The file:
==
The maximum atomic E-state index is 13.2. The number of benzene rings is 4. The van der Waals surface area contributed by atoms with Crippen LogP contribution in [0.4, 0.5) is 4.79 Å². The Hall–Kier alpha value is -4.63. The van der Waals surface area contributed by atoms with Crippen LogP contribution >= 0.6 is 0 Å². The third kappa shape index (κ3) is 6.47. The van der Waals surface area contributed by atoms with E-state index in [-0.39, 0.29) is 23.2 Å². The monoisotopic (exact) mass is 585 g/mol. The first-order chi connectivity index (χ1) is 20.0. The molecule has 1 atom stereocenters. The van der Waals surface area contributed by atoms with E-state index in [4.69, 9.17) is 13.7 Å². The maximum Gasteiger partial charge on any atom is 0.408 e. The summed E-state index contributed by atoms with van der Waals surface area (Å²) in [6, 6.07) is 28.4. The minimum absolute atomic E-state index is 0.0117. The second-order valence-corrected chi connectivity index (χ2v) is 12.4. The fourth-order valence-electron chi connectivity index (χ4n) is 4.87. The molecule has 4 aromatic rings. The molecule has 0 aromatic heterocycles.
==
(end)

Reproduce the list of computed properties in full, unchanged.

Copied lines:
The maximum atomic E-state index is 13.2. The number of benzene rings is 4. The van der Waals surface area contributed by atoms with Crippen LogP contribution in [0.4, 0.5) is 4.79 Å². The Hall–Kier alpha value is -4.63. The van der Waals surface area contributed by atoms with Crippen LogP contribution >= 0.6 is 0 Å². The third kappa shape index (κ3) is 6.47. The van der Waals surface area contributed by atoms with E-state index in [-0.39, 0.29) is 23.2 Å². The monoisotopic (exact) mass is 585 g/mol. The first-order chi connectivity index (χ1) is 20.0. The molecule has 1 atom stereocenters. The van der Waals surface area contributed by atoms with E-state index in [4.69, 9.17) is 13.7 Å². The maximum Gasteiger partial charge on any atom is 0.408 e. The summed E-state index contributed by atoms with van der Waals surface area (Å²) in [6, 6.07) is 28.4. The minimum absolute atomic E-state index is 0.0117. The second-order valence-corrected chi connectivity index (χ2v) is 12.4. The fourth-order valence-electron chi connectivity index (χ4n) is 4.87. The molecule has 4 aromatic rings. The molecule has 0 aromatic heterocycles.